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Cheaper Gold ETF Lists as IAU Hits 1/3rd GLD's Size

 

New SPDR Minishares undercuts gold ETF rivals' fees...

A NEW gold ETF has launched in the United States, targeting smaller investors and carrying the lowest annual fees currently available for gold-price tracker trust funds listed on the stock market.

 
The new Gold MiniShares (NYSEArca: GLDM) charges less than half the annual expense ratio of sponsor SPDR's own world-leading Gold Trust product (NYSEArca:GLD). It also undercuts rival exchange-traded trust funds now growing faster than that flagship.
 
Listed in New York in November 2004, the GLD grew to become the world's largest exchange-traded trust product by value when gold prices peaked at the height of the global financial crisis, overtaking SPDR's market-leading US stockmarket tracker on two days in August 2011.
 
Backed by gold bars held at bullion bank HSBC in London, the GLD has since launch charged 0.40% in annual fees, deducting a portion of that cost each day from each share's net asset value.
 
Rival US gold ETF the iShares Gold Trust (NYSEArca:IAU) also charged 0.40% when it launched in January 2005, but cut its management expense ratio to 0.25% in July 2010.
 
Since then the number of shares issued in the IAU has nearly tripled.
 
The GLD has meantime shrunk by more than one third.
 
Chart of GLD vs IAU size (gold tonnes). Source: BullionVault via SPDR, Blackrock, Gold.org
 
Now backed by 272 tonnes of gold – down 5% from this April's new record – the IAU has grown this spring to one-third the size of the GLD.
 
Last August a cheaper alternative was launched by ETF newcomer Granite. Also backed by metal held in London, the GraniteShares Gold Trust (NYSEArca:BAR) carries an annual expense ratio of 0.20%.
 
BAR has leapt in size this month, jumping from needing less than half-a-tonne of backing to needing 6.5 tonnes.
 
"Major investors with [direct] access to the London vaults can get storage at around 0.1%," reported Bloomberg to users of its data and news terminals in May.
 
"Online trading platform BullionVault charges as little as 0.12% per annum for allocated gold."
 
Among physical providers – where the investor owns their gold directly as property, rather than mediated via a trust-fund structure – BullionVault has nearly doubled in size since IAU's price cut of mid-2010, going from 20.7 tonnes eight years ago to more than 38.6 tonnes today, held in each client's choice of London, New York, Singapore, Toronto or Zurich and open to trade 24/7.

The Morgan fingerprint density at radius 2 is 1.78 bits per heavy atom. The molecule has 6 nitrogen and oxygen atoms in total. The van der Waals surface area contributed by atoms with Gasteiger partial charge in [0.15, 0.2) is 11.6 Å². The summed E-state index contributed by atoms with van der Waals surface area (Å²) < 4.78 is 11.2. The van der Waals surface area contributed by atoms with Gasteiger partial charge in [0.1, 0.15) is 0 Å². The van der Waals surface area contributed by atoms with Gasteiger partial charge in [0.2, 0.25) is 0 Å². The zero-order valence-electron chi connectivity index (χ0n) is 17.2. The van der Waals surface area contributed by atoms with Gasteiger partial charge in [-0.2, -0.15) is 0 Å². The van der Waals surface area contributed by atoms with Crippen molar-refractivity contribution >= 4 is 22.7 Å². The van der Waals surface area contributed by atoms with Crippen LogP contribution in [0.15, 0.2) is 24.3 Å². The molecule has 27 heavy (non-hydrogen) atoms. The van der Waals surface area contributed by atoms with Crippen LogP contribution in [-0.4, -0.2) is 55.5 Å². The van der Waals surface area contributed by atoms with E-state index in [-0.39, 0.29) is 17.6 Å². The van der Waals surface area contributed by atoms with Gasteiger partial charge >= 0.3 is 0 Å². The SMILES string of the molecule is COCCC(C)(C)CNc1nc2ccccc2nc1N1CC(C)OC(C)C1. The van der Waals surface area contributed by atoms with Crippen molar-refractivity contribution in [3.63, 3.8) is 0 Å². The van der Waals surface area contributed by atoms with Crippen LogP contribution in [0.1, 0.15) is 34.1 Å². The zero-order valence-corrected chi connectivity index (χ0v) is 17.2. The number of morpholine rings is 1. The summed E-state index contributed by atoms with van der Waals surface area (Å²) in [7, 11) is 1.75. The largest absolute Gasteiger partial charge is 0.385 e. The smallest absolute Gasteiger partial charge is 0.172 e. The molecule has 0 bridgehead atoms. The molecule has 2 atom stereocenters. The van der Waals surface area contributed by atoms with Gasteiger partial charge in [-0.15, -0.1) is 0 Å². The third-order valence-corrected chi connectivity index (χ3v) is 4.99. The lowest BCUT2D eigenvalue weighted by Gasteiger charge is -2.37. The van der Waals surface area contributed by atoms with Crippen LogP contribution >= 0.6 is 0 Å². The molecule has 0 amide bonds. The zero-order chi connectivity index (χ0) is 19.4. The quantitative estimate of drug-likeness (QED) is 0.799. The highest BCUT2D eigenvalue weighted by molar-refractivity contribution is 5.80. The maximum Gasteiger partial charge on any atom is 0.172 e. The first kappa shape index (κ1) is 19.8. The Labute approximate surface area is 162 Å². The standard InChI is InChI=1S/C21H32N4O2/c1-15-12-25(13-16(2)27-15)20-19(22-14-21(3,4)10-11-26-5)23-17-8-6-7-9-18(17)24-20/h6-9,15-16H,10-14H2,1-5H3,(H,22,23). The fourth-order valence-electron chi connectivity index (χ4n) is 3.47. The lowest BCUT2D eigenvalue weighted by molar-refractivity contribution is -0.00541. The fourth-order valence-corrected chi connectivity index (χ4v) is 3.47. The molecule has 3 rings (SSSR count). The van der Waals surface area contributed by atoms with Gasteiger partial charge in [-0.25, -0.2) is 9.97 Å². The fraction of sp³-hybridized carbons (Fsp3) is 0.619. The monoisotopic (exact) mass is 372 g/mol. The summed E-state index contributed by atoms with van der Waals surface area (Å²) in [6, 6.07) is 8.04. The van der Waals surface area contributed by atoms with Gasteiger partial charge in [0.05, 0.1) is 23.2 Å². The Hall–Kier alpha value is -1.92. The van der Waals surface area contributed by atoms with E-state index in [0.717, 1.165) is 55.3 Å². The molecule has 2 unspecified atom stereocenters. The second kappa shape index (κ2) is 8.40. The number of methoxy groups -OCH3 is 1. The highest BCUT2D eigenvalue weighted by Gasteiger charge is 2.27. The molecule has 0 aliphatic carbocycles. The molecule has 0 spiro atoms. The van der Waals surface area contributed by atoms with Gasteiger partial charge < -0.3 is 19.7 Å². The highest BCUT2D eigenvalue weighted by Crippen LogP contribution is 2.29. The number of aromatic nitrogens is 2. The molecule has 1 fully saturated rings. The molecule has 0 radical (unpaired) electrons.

The new stockmarket-listed GLDM ETF launched at Tuesday morning's New York opening with 20,000 ounces of backing (0.6 tonnes). It offers "a relatively low expense ratio [and] relatively low share price," according to SPDR.
 
Instead of each share representing 1/10th of a Troy ounce as GLD, IAU and BAR do, this new 'Minishare' represents 1/100th, opening at a price of $12.60 as those larger stocks traded between $119 and $126.
 
"We wanted to provide broad access to investors," MarketWatch quotes SDPR's Americas research head Matthew Bartolini, "which means not only a low fee, but also a low share price."
 
The giant GLD showed 44% ownership by registered financial institutions on regulatory filings made for end-March. Rival fund the IAU showed institutional ownership of nearly 55% according to data from Thomson Reuters.
 
The size of the IAU has also shown stronger co-movement than the GLD recently with changes in the price of the underlying metal.
 
Over the last 3 years, the gold price in Dollars has shown an average 12-month correlation of +0.72 with the size of the IAU.
 
That figure would read +1.0 if they moved exactly in lockstep.
 
The same figure for the GLD has been +0.60 since June 2015.
 
"At a minimum, this will provide some savings," said US hedge fund manager David Einhorn to his clients back in 2009 when moving Greenlight Capital's gold ETF position into a direct holding of physical bars – still one of his fund's largest investments – "as the costs of storing gold are less than the [ETF] fees."
 
This month the basic state-pension fund of Switzerland said it is switching to physical gold bars from a price-tracking position in derivatives contracts, putting out to tender the custody of what will be a near $700 million holding, worth some 2.2% of AHV/AVS's total assets.
 
Source: bullionvault.com
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